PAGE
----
|The uprising against Saleh is just one of the many crises gripping Yemen, where al-Qaeda has long been active [EPA]
The US has intensified air raids on suspected fighters in Yemen in a bid to keep them from consolidating power as the impoverished Gulf Arab country's government teeters, The New York Times reports.
Citing US officials, the newspaper said on Wednesday that a US campaign using armed drones and fighter jets had accelerated in recent weeks.
A US official confirmed to the Reuters news agency that a US attack last Friday killed Abu Ali al-Harithi, a mid-level al-Qaeda operative, which followed last month's attempted raid against Anwar al-Awlaki, the leader of al-Qaeda in the Arabian Peninsula.
Earlier on Wednesday, Admiral Michael Mullen, the US military commander, said the conflict in the Arabian Peninsula country was making the al-Qaeda terror network more "dangerous".
Al-Qaeda in Yemen "has grown into a very virulent deadly federated point in the al-Qaeda organisation", the head of the US joint chiefs of staff said in Cairo.
"It is incredibly dangerous and made more dangerous in the ongoing chaos."
Troops pulled back
With the country in violent conflict, Yemeni troops that had been battling fighters linked to al-Qaeda in the south have been pulled back to Sanaa, the New York Times said.
Ali Abdullah Saleh, Yemen's president, was wounded on Friday and is being treated in the Saudi capital, Riyadh.
He appears to have been wounded by a bombing at a mosque inside his palace, not a rocket attack as first thought, US and Arab officials told Reuters.
There were conflicting reports about his condition - ranging from fairly minor, to life-threatening 40 per cent burns.
Saleh, who has ruled the country for 33 years, has been a vital US ally on the "war on terror".
In Sanaa, on Wednesday, demonstrators chanted "No to Saleh's return", referring to Saleh, who was flown to Saudi Arabia for treatment on Saturday after an attack on his palace.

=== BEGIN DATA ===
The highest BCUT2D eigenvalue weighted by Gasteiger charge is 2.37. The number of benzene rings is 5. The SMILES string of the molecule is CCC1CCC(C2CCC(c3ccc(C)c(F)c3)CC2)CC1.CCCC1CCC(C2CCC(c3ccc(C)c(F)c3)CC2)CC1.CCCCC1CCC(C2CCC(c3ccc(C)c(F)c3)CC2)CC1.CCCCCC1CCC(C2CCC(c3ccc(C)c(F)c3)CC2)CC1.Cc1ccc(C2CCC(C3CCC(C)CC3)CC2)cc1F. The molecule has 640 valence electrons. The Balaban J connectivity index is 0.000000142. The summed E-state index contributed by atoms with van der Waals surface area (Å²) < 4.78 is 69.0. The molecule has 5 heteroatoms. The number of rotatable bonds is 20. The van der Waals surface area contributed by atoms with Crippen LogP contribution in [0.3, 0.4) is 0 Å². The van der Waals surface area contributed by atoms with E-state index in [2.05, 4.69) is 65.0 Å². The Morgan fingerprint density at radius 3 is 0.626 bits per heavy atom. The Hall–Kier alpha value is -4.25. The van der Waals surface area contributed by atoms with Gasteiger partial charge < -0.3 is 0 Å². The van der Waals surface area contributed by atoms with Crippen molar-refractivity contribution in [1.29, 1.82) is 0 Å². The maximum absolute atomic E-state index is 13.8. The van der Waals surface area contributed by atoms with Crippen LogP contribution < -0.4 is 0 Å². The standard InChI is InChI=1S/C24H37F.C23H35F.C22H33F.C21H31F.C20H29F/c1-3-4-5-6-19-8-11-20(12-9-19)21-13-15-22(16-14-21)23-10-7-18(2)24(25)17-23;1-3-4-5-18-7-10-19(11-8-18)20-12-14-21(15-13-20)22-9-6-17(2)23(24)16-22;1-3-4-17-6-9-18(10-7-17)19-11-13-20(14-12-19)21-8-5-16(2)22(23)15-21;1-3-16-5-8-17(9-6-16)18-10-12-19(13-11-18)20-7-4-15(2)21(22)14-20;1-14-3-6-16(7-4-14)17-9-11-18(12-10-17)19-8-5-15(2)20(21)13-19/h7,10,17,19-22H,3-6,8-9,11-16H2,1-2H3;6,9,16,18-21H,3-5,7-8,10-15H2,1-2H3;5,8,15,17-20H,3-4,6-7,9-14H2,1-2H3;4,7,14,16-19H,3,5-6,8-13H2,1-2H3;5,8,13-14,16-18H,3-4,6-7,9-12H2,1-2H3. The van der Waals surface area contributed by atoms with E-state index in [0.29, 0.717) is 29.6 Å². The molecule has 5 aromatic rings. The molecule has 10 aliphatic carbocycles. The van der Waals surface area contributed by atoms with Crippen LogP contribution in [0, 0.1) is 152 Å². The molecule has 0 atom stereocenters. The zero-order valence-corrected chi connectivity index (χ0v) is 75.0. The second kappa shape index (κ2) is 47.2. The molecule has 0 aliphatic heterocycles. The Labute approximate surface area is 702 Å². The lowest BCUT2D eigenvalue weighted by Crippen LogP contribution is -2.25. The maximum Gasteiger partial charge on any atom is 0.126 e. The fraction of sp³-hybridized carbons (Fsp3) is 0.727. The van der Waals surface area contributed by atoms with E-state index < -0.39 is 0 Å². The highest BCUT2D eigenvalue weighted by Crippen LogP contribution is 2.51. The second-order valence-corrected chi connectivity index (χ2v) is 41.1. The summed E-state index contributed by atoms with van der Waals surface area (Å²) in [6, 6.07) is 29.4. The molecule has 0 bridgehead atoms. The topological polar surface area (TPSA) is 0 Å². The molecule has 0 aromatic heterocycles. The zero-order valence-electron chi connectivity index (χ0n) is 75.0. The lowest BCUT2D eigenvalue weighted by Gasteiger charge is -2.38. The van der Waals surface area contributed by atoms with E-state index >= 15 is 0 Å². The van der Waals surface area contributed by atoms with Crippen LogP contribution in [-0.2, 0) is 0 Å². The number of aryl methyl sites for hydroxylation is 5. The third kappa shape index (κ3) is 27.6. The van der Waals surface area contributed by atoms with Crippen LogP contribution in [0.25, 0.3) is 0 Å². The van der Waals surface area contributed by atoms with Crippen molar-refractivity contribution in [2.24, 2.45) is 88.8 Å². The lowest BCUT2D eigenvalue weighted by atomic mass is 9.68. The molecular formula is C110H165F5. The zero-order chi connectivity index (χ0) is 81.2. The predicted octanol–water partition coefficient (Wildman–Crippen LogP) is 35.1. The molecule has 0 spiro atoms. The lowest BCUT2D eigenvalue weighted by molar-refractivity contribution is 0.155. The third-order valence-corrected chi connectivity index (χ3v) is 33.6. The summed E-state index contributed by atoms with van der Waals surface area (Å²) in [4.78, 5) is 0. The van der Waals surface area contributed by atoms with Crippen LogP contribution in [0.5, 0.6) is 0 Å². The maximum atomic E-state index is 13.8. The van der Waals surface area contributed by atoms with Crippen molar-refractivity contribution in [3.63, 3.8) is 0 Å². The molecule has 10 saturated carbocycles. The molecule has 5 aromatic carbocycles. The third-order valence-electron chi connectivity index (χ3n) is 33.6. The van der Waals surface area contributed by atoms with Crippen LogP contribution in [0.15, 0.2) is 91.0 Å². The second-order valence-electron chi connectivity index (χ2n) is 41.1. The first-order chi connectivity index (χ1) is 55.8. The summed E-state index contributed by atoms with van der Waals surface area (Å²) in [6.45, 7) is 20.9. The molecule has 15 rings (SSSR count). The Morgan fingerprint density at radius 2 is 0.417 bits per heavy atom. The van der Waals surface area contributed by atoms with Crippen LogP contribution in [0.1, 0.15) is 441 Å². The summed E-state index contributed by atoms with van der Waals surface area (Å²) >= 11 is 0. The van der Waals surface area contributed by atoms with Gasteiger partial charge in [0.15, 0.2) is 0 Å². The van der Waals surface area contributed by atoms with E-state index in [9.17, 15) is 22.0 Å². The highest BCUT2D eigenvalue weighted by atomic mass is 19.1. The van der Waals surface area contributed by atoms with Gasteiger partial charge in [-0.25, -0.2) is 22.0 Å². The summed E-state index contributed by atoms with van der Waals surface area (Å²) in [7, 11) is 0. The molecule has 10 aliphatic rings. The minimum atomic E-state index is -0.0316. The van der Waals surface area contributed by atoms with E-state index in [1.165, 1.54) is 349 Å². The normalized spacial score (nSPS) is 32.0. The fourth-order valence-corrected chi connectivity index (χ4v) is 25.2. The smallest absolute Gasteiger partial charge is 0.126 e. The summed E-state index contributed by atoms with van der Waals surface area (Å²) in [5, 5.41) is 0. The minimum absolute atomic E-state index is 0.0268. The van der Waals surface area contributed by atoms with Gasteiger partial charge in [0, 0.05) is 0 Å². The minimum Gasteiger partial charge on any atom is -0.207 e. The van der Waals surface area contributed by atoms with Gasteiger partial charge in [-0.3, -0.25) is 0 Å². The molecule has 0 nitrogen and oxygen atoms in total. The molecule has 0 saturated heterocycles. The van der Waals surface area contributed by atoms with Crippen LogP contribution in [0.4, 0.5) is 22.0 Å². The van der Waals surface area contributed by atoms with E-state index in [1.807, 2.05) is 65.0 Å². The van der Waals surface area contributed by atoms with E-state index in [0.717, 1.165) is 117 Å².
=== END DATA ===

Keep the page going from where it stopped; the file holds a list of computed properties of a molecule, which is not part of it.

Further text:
The New York Times said that the recent operations came nearly a year after they had been halted because of bad intelligence that had led to several civilian deaths.
According to the newspaper, Saleh had authorised American missions in Yemen in 2009, but has said publicly that all military operations were conducted by Yemeni troops.
US and Saudi spy services have been receiving more information from electronic eavesdropping and informants about possible locations of fighters, the New York Times said, citing officials in Washington.
But there were concerns that with the wider conflict in Yemen, factions might feed information to trigger air strikes against rival groups.
The operations were further complicated as al Qaeda operatives mingled with other rebel and anti-government militants, the newspaper said, citing a senior Pentagon official.
The US ambassador in Yemen recently met opposition leaders, partly to make the case for continuing operations in case Saleh's government falls, the newspaper said.
Opposition leaders have told the ambassador that operations against al-Qaeda in Yemen should continue regardless of who wins the power struggle in the capital, the New York Times said, citing officials in Washington.
Al-Qaeda's affiliate in Yemen has been linked to the attempt to blow up a trans-Atlantic jetliner on Christmas Day 2009 and a plot last year to blow up cargo planes with bombs hidden in printer cartridges.